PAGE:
Uncle David would not mind me mentioning that he wasn’t somebody who was overly keen on physical exercise over and above a good brisk walk. He was however a scholar, designer, word smith and highly regarded pipe-smoking craftsman. I remember much about him with fondness especially his anecdotes and astounding knowledge of any and everything to do with triangulation. He was one of a rare breed with the ability, knowledge and application to be equally at home with the exacting nature of physics and mechanical engineering and that of the artisan, painstakingly crafting a piece of wood into a fine piece of furniture or layering gouache onto canvas with such finesse.
I watched David, my wife’s uncle who was more like a father to her, linger and die of dementia or rather the effects of dementia. It was truly awful to see a man of such former mental agility suffer so and finally leave this world in such a cruel fashion. They say that there is no good way to go, to leave or vacate this mortal coil but I would have it said differently. Dementia is one of the worse ways to go if for no other reason than the effect it can have on those who love you .
We have no cure and no real sight of one and yet there are more people in the world today with dementia than can be looked after in a right and proper fashion. Some estimates indicate there are as many as 50 million sufferers in the world today and it is not just a disease affecting older people. As many as 42,000 individuals under the age of 65 have one type or another of the disease in the UK alone. People with dementia, whether it be Alzheimer’s. Vascular or any other type under the Umbrella term for the condition, need 24 hours around the clock attention especially towards the end of their life. This is something myself and my wife have both had personal experience of and it is totally exhausting. With the current problems we are all facing relative to COVID and life expectancy climbing exponentially, increases in the prevalence of Dementia with some estimates of nearly 2% of 65 to 70 year olds having the disease, we are on the edge of a catastrophe.
I am not using these pages and fiftyfiveUP as a podium from which to urge you to part with money for dementia research. There are many people banging that drum among myriad other charities all hoping to get their voices heard above the cacophony of COVID that has, and continues to decimate livelihoods and by definition people’s ability to donate
charitably. I am not here to write about vaccines or potential cures that are being worked on for there is much information available in the public arena for you to uncover if you have a mind. The particular points I want to raise are regarding how we as individuals can do more to help against dementia by changing our life-style and how governments should be doing more in their support of such types of disease.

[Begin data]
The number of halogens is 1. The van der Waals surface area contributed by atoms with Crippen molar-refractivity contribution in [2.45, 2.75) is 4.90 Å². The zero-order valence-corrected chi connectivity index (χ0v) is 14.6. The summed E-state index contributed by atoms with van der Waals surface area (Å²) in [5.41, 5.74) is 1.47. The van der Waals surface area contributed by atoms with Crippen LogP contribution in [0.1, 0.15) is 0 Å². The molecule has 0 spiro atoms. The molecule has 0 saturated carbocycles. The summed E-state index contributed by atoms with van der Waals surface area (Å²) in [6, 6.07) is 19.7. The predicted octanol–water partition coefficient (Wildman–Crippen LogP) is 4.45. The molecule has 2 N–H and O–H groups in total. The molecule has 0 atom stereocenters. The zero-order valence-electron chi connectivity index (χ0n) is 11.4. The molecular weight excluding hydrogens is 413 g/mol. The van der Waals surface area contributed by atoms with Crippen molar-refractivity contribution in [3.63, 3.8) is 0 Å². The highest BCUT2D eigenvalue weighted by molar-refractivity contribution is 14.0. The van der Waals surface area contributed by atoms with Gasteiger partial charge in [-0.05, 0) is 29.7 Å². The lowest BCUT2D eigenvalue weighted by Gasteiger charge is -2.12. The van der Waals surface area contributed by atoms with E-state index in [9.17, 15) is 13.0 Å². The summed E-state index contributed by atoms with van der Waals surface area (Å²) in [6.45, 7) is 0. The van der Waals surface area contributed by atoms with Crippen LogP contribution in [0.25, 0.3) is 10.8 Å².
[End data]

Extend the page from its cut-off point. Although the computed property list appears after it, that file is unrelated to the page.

I am 66 years of age so have seen many UK governments promising this and promising that, sometimes delivering but often not. I am not cynical as a result just realistic in the way I set my expectation levels, particularly during times of crisis, fully understanding the ever-increasing burden on the country's finances. However, with dementia we cannot continue to do so little with regard to so many. In dementia we have a global emergency of such a size that it's level of impact on society over the next few years has the potential to tear our social fabric to pieces.
You have to go back many years to find a point in time when then there was a worldwide concerted effort and focus by politicians to look not only at funding a cure but a more effective societal approach to help support dementia sufferers. However, since the heady days of 2013, David Cameron and various summits, the urgency with which we were told all things dementia were to be addressed has fallen well behind Cancer and others, particularly in terms of research. Things need to change and change quickly with regard to politicians getting around a table with other world powers to put in place a definitive strategy because there does not seem to be one at the moment.
However, it is not all about Governments and us, it is about WE, for we as a society to my mind have an obligation to help ourselves as much as possible through good lifestyle management as an aid to help mitigate the chances of serious illness. This of course stems from leading a healthier lifestyle, exercising more and eating more sensibly. It has been unequivocally proven over the last few decades that losing weight, eating well, not smoking and sleeping better as well as cutting down on the booze , particularly in our middle years , can reduce the risk of dementia later down the line. I make no apology for banging on about the need to look after ourselves more proactively. This is part of the reasoning for launching fiftyfiveUp in the first place.
There is mounting evidence that suggests that as many of 40% of cases of dementia can be delayed or averted by changing behaviour earlier in our lives; and the positive changes we bring about relative to lifestyle should not only be physical. Our cognitive processes can be significantly helped by regular reading, doing puzzles, quizzes, computer games and crosswords or any other type of mentally - challenging activity that tests our mental facilities. As with any other muscle in the body, one’s brain needs regular stimulation and the cerebral equivalent of push ups, deadlift ts along with the occasional 5k run.
My uncle David and his contemporaries born in the 1920s had something of an excuse for most of their early years, simply put they were ignorant to the facts of life surrounding exercise, smoking and healthy living. We on the other hand have no such excuse.